To cross-sectionally and prospectively investigate the association between irregular sleep patterns, a potential marker for circadian disruption, and metabolic abnormalities.
In the Multi-Ethnic Study of Atherosclerosis, participants completed 7-day actigraphy at exam 5 (2010–2013) and were prospectively followed throughout exam 6 (2016 to 2017). Sleep regularity was quantified by the 7-day SD of actigraphy-assessed sleep duration and sleep onset timing. Metabolic abnormalities were defined by 1) the National Cholesterol Education Program Adult Treatment Panel III criteria and 2) a data-driven clustering of metabolic factors.
In the exam 5 cross-sectional analysis adjusted for sociodemographic and lifestyle factors (n = 2,003), every 1-h increase in the sleep duration SD was associated with 27% (95% CI 1.10, 1.47) higher odds of metabolic syndrome, and every 1-h increase in the sleep timing SD was associated with 23% (95% CI 1.06, 1.42) higher odds. The associations remained significant with additional adjustment for sleep-related factors including sleep duration. In the prospective analysis (n = 970), the corresponding fully adjusted odds ratio (OR) was 1.27 (95% CI 0.97, 1.65) for sleep duration and 1.36 (1.03, 1.80) for sleep timing. Compared with the cluster of few metabolic changes, every 1-h increase in sleep variability was associated with almost doubled odds for the cluster characterized by incidence of multiple metabolic abnormalities (OR 1.97 [95% CI 1.18, 3.30] for sleep duration and OR 2.10 [95% CI 1.25, 3.53] for sleep timing).
Increased variability in sleep duration and timing was associated with higher prevalence and incidence of metabolic abnormalities even after consideration of sleep duration and other lifestyle factors.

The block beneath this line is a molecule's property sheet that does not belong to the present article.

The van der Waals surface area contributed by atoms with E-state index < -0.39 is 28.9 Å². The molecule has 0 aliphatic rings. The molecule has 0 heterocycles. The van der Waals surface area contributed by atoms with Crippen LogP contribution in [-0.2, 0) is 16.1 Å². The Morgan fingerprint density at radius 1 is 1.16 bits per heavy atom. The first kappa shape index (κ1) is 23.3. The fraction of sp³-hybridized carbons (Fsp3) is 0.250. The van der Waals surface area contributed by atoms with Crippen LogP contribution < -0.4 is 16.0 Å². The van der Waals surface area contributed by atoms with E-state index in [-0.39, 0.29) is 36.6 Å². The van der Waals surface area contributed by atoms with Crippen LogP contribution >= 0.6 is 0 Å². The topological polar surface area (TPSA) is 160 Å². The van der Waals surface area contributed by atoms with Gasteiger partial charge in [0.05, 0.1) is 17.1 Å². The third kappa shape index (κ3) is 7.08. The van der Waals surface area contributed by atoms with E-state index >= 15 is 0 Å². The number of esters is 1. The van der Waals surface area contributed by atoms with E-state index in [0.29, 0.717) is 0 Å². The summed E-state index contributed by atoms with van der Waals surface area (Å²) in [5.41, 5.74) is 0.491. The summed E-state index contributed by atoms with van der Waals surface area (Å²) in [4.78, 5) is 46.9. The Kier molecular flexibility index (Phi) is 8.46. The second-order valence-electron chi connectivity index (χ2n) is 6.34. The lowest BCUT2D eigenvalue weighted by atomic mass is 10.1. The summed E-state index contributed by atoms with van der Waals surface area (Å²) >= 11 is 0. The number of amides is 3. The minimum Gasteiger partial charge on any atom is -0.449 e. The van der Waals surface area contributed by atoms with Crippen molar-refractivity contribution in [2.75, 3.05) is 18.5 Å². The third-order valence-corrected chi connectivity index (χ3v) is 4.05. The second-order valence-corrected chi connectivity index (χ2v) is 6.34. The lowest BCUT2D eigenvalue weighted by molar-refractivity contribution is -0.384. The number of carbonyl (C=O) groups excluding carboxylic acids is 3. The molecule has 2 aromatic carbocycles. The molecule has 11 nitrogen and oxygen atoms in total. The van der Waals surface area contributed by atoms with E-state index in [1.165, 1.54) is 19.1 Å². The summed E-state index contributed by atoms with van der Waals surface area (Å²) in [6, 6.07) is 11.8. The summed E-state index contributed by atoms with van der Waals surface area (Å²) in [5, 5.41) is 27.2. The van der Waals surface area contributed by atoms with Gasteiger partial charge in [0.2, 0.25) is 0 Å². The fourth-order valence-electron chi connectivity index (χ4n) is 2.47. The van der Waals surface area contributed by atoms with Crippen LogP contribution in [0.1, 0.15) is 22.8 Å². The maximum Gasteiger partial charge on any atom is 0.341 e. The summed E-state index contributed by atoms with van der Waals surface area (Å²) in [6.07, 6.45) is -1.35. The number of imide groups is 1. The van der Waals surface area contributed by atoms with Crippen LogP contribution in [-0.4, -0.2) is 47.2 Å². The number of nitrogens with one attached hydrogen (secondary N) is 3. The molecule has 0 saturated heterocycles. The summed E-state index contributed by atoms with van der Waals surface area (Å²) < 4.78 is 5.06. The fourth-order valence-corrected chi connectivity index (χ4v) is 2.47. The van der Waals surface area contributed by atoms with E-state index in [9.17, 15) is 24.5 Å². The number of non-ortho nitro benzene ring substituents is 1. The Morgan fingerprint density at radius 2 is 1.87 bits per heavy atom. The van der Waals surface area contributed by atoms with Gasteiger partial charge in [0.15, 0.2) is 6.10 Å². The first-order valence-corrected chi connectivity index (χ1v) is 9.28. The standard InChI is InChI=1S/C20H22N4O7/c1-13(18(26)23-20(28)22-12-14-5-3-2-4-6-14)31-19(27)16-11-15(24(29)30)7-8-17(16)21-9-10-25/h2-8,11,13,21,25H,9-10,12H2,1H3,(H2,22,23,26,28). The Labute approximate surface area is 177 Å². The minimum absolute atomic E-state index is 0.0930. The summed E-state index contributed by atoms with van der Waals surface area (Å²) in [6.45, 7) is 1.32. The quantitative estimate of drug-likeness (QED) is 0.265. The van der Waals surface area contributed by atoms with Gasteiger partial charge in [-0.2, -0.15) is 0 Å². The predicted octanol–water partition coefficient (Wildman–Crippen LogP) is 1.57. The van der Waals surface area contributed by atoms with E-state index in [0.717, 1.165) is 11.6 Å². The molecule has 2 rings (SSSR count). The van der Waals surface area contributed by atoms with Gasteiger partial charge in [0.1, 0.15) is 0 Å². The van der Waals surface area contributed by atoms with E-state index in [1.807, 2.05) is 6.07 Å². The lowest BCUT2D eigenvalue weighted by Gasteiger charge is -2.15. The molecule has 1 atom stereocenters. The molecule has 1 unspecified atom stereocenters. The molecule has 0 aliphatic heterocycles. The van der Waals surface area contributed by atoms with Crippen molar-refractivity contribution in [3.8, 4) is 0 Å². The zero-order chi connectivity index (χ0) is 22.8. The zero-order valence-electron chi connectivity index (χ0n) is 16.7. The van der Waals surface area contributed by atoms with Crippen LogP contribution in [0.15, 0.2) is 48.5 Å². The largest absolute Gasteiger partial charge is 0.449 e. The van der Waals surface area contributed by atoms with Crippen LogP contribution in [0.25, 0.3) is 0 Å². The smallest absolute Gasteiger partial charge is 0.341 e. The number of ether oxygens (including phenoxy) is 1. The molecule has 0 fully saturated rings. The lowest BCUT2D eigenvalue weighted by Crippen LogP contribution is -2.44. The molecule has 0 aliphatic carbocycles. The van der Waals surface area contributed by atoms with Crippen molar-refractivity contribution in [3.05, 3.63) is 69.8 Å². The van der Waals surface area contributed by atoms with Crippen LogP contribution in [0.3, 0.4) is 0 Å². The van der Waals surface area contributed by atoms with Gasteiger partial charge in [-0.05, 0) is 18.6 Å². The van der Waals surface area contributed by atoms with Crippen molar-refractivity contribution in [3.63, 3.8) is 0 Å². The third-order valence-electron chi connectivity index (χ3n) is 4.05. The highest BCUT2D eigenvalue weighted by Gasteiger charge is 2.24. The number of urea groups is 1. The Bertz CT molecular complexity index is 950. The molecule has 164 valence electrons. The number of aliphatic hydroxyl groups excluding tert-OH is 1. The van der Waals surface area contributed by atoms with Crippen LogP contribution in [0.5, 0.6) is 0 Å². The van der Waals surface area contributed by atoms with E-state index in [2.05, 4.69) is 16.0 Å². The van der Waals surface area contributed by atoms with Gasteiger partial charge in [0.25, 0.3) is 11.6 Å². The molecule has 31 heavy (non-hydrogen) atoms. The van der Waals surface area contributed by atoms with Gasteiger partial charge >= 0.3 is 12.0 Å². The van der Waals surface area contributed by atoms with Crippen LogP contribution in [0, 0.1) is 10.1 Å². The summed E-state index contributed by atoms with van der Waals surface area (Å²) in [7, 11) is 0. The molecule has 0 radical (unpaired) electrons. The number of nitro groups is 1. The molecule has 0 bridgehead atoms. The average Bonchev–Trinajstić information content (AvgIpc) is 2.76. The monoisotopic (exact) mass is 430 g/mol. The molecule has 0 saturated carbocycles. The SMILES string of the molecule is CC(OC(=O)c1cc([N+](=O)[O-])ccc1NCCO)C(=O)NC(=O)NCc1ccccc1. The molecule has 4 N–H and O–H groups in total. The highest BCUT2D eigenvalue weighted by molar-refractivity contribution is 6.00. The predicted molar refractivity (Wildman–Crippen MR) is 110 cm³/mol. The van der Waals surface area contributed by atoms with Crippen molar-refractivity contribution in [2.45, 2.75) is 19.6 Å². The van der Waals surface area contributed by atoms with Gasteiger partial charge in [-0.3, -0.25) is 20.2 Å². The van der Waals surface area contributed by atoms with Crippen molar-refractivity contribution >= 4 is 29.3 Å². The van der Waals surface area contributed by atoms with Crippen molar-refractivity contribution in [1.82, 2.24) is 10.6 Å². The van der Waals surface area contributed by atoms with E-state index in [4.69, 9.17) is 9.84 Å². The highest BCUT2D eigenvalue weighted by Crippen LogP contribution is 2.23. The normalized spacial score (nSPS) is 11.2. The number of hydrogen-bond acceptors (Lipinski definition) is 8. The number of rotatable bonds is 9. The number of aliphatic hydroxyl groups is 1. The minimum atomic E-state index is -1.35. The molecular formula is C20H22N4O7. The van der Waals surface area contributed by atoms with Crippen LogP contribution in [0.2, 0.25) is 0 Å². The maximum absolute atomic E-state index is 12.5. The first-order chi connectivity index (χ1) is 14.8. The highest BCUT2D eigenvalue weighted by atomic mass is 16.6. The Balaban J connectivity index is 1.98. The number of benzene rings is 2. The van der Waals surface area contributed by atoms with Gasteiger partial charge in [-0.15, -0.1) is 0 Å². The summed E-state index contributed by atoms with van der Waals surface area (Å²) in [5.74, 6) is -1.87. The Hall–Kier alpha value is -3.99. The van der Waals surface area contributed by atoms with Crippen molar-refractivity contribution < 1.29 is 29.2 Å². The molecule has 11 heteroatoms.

Modern environment and lifestyle, such as increased light exposure and activities during night and widespread use of electronic media and mobile devices, not only deprive humans of sufficient sleep but also considerably disturb the regularity of sleep behaviors. An adequate amount of sleep, which is essential for global rejuvenation of the human body, plays a central role in normal functioning of metabolism and energy homeostasis (1,2). As a result, reduced quantity of sleep has been associated with higher risk of obesity, metabolic syndrome, and diabetes in numerous previous studies (3–5). However, less is known regarding the impact of irregular sleep (i.e., high day-to-day variability in sleep duration and timing), which could negatively influence metabolic health through sleep debt caused by nights of sleep deprivation not compensated for by nights of extended sleep and/or by disruption of circadian rhythms.
To date, a majority of epidemiologic studies on sleep health and cardiometabolic outcomes has examined average sleep duration, with less research on variations in sleep duration and timing. It is now well established that an inherent circadian rhythmicity is a universal mechanism underlying various biologic processes (6), including metabolism (7,8). Clear circadian patterns are exhibited from gene expressions to downstream circulating metabolites (9–12), as well as secretion of hormones involved in metabolic regulation (13,14). Metabolic alterations induced by circadian misalignment are most profound in individuals undergoing rotating night shift work or experiencing jet lag (15). By contrast, irregular sleep schedules may be the most common cause of disruption of the circadian system in the general population, potentially leading to chronic, cumulative metabolic effects. In addition to causing biologic rhythm disturbances, sleep irregularity may further desynchronize behavioral rhythms such as meal timing, which exacerbates the adverse metabolic consequences of irregular sleep (7,16,17). Emerging evidence has linked irregular sleep duration and timing, independent of sleep duration, with higher prevalence of unfavorable metabolic factors such as obesity, hypertension, and dyslipidemia (18–22).